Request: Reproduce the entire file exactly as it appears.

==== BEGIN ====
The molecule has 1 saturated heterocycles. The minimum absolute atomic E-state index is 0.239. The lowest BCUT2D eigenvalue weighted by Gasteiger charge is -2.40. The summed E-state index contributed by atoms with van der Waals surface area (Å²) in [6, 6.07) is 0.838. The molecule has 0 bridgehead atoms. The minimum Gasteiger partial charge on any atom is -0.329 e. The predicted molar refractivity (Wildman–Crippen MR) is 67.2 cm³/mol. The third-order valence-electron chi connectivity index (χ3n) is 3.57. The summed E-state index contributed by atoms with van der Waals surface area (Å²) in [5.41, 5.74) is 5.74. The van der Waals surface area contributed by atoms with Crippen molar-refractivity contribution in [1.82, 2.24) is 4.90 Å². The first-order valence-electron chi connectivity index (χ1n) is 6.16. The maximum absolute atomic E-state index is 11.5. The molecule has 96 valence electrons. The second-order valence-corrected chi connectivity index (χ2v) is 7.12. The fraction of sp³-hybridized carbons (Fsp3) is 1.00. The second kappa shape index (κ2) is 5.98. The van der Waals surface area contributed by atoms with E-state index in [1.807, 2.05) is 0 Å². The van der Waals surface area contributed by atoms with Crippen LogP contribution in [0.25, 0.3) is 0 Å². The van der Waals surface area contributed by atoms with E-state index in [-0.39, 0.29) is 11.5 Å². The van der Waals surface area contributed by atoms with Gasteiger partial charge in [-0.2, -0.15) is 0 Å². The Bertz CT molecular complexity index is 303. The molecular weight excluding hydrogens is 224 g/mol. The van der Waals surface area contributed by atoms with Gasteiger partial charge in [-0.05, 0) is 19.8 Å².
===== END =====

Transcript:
The molecule has 1 saturated heterocycles. The minimum absolute atomic E-state index is 0.239. The lowest BCUT2D eigenvalue weighted by Gasteiger charge is -2.40. The summed E-state index contributed by atoms with van der Waals surface area (Å²) in [6, 6.07) is 0.838. The molecule has 0 bridgehead atoms. The minimum Gasteiger partial charge on any atom is -0.329 e. The predicted molar refractivity (Wildman–Crippen MR) is 67.2 cm³/mol. The third-order valence-electron chi connectivity index (χ3n) is 3.57. The summed E-state index contributed by atoms with van der Waals surface area (Å²) in [5.41, 5.74) is 5.74. The van der Waals surface area contributed by atoms with Crippen molar-refractivity contribution in [1.82, 2.24) is 4.90 Å². The first-order valence-electron chi connectivity index (χ1n) is 6.16. The maximum absolute atomic E-state index is 11.5. The molecule has 96 valence electrons. The second-order valence-corrected chi connectivity index (χ2v) is 7.12. The fraction of sp³-hybridized carbons (Fsp3) is 1.00. The second kappa shape index (κ2) is 5.98. The van der Waals surface area contributed by atoms with E-state index in [1.807, 2.05) is 0 Å². The van der Waals surface area contributed by atoms with Crippen LogP contribution in [0.25, 0.3) is 0 Å². The van der Waals surface area contributed by atoms with E-state index in [-0.39, 0.29) is 11.5 Å². The van der Waals surface area contributed by atoms with Gasteiger partial charge in [-0.2, -0.15) is 0 Å². The Bertz CT molecular complexity index is 303. The molecular weight excluding hydrogens is 224 g/mol. The van der Waals surface area contributed by atoms with Gasteiger partial charge in [-0.05, 0) is 19.8 Å².